Theoretical background and motivation
Why is it so hard for adults to learn a foreign language? Our lab is developing a theory that emphasizes multiple causes. Foreign language learning is difficult because of entrenched and routinized first-language structures, decline in brain plasticity, and decreased motivation to practice the second language because immediate rewards are so low. Adult learners may highly desire the end-state of fluency, just as they value other long-term goals like weight gain or smoking cessation; immediate rewards are minimal. The intervention we propose is a virtual reality learning environment. The virtual world is the place to learn and practice a foreign language with game characters providing language recasts and diverse skill levels. The immediate rewards of video-games (solving puzzles, finding clues) means that language learning is part of making progress in the game. Please see our Q&A under the Visitors tab to read a more extensive rationale for our project.
For Fall-Spring 2008-09 we are working on two specific questions
1. How do types of teaching tools (live, videotape, and video game) affect adult language learning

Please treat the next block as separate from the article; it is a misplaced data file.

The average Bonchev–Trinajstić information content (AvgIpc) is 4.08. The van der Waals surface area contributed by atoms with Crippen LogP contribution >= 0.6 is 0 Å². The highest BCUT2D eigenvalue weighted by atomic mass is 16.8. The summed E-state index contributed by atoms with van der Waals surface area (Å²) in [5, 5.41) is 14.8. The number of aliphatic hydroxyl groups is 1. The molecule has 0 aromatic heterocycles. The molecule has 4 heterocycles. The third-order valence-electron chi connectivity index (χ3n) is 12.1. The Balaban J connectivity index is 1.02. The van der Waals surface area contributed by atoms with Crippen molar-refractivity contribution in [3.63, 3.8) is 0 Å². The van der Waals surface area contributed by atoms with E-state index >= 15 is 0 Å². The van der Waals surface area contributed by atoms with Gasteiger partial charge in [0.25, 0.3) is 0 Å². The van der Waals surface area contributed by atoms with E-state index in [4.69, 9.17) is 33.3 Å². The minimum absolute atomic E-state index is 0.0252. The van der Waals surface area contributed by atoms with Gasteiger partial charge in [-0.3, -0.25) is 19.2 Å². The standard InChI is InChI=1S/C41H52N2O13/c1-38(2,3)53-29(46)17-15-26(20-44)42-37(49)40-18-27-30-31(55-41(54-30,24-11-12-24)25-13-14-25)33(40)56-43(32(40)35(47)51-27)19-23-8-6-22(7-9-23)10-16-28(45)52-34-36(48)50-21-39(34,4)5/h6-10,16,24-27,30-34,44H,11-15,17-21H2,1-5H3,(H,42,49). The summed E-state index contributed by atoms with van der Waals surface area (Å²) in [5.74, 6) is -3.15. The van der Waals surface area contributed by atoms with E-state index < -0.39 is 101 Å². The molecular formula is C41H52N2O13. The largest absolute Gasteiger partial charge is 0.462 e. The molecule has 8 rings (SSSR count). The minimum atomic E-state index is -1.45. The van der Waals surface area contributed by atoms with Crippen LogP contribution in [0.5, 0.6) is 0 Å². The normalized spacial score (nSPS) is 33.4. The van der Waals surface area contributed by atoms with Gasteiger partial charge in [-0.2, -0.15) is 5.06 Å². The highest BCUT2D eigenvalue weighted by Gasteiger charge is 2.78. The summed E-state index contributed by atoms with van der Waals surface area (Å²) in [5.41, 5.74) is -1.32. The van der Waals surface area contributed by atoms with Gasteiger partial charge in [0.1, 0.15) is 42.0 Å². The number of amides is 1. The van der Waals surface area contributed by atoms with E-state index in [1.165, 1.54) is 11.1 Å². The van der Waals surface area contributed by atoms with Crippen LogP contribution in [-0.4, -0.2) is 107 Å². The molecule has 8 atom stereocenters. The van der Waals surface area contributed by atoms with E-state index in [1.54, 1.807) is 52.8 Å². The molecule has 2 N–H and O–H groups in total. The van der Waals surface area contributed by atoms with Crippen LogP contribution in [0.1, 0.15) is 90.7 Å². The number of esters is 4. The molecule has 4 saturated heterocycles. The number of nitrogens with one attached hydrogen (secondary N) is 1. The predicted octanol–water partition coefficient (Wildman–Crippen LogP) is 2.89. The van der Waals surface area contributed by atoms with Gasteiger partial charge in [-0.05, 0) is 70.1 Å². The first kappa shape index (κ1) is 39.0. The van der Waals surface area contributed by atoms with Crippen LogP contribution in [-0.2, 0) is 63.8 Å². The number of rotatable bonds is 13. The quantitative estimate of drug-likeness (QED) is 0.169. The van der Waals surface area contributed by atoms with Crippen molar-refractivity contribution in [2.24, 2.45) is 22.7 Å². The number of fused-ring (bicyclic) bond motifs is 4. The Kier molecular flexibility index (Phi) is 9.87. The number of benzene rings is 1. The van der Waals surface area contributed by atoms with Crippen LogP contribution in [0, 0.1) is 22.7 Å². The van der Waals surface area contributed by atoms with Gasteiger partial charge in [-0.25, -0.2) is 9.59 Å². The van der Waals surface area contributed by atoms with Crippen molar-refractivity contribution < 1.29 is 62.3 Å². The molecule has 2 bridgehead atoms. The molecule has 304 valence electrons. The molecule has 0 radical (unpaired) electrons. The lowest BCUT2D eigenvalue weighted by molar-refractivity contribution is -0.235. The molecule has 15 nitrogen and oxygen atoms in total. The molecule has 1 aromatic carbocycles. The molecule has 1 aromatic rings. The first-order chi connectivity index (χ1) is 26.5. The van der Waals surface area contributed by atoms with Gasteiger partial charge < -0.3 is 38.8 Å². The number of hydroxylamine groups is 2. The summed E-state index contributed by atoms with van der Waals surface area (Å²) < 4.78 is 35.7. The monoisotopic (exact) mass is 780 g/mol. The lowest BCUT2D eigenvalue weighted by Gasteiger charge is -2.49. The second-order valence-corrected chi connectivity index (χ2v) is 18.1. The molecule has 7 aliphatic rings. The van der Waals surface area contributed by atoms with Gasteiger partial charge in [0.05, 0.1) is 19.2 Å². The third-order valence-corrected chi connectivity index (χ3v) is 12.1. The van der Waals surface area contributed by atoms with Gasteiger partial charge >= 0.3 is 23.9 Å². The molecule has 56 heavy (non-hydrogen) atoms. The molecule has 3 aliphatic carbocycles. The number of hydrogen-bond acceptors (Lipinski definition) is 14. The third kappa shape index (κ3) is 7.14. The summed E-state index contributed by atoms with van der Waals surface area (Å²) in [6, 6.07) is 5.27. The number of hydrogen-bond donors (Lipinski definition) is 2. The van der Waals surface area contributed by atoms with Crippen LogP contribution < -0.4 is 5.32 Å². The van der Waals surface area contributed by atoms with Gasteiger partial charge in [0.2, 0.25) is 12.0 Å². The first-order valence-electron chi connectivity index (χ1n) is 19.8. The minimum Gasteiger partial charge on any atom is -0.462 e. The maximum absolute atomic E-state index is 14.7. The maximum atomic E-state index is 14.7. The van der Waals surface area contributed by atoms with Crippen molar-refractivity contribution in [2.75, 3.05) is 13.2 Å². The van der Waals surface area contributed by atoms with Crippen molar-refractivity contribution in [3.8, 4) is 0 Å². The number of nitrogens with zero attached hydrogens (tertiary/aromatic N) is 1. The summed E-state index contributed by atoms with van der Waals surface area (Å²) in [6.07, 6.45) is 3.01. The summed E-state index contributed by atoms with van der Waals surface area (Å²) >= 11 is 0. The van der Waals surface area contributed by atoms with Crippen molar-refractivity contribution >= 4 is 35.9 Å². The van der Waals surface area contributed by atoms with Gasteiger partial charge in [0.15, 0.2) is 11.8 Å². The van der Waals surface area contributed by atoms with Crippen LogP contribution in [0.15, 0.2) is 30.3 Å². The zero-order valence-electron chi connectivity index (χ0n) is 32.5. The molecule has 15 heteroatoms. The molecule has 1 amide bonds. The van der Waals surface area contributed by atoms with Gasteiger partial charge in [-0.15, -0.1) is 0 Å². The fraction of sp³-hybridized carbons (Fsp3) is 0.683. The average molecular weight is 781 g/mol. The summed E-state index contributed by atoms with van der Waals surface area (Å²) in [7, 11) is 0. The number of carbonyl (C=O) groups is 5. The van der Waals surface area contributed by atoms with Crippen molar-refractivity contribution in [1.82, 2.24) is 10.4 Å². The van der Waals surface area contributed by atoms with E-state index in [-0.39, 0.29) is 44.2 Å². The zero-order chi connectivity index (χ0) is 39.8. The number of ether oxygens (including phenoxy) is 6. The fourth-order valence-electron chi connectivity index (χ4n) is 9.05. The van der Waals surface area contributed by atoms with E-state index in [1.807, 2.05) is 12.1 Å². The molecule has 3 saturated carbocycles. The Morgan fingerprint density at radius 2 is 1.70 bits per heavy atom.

2. How do different levels of learning (active vs. passive viewing) interact with the tools mentioned above?
Our study is a 3×2 design with the following independent variables: learning tool and level of interactivity. Participants in each learning tool group will be assigned to either an active learning condition (respond to requests from the teacher) or a passive viewing condition.
Dependent measure: Performance on a sound-picture naming task
1. Main effect of active learning: participants in active conditions will outperform those in passive viewing.
2. Video game learning will be better or equal to live learning and better than videotape learning.
3. Active/video game and active/live conditions will yield the highest results.
We are currently running experiments on the live and videotape conditions. We hope to find video game experts interested in collaborating for the video game condition.